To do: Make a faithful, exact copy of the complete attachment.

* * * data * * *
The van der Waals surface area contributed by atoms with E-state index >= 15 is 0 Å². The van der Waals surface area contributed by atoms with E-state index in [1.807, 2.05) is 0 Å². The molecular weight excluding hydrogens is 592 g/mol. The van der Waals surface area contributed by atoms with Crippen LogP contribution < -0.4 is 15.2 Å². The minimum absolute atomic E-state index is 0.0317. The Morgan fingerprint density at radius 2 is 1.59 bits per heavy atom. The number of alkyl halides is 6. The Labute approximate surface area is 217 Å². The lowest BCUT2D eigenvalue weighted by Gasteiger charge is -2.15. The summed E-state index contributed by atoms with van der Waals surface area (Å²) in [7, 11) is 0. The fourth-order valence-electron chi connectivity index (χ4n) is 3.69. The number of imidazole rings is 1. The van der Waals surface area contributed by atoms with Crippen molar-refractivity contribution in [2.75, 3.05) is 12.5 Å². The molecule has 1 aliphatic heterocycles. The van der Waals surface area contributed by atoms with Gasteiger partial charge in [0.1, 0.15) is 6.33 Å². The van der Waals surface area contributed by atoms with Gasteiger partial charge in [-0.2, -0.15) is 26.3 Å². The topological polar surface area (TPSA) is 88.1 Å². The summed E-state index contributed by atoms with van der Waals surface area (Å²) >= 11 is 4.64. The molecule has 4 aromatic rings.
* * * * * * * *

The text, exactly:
The van der Waals surface area contributed by atoms with E-state index >= 15 is 0 Å². The van der Waals surface area contributed by atoms with E-state index in [1.807, 2.05) is 0 Å². The molecular weight excluding hydrogens is 592 g/mol. The van der Waals surface area contributed by atoms with Crippen LogP contribution < -0.4 is 15.2 Å². The minimum absolute atomic E-state index is 0.0317. The Morgan fingerprint density at radius 2 is 1.59 bits per heavy atom. The number of alkyl halides is 6. The Labute approximate surface area is 217 Å². The lowest BCUT2D eigenvalue weighted by Gasteiger charge is -2.15. The summed E-state index contributed by atoms with van der Waals surface area (Å²) in [7, 11) is 0. The fourth-order valence-electron chi connectivity index (χ4n) is 3.69. The number of imidazole rings is 1. The van der Waals surface area contributed by atoms with Crippen molar-refractivity contribution in [2.75, 3.05) is 12.5 Å². The molecule has 1 aliphatic heterocycles. The van der Waals surface area contributed by atoms with Gasteiger partial charge in [0.1, 0.15) is 6.33 Å². The van der Waals surface area contributed by atoms with Gasteiger partial charge in [-0.2, -0.15) is 26.3 Å². The topological polar surface area (TPSA) is 88.1 Å². The summed E-state index contributed by atoms with van der Waals surface area (Å²) >= 11 is 4.64. The molecule has 4 aromatic rings.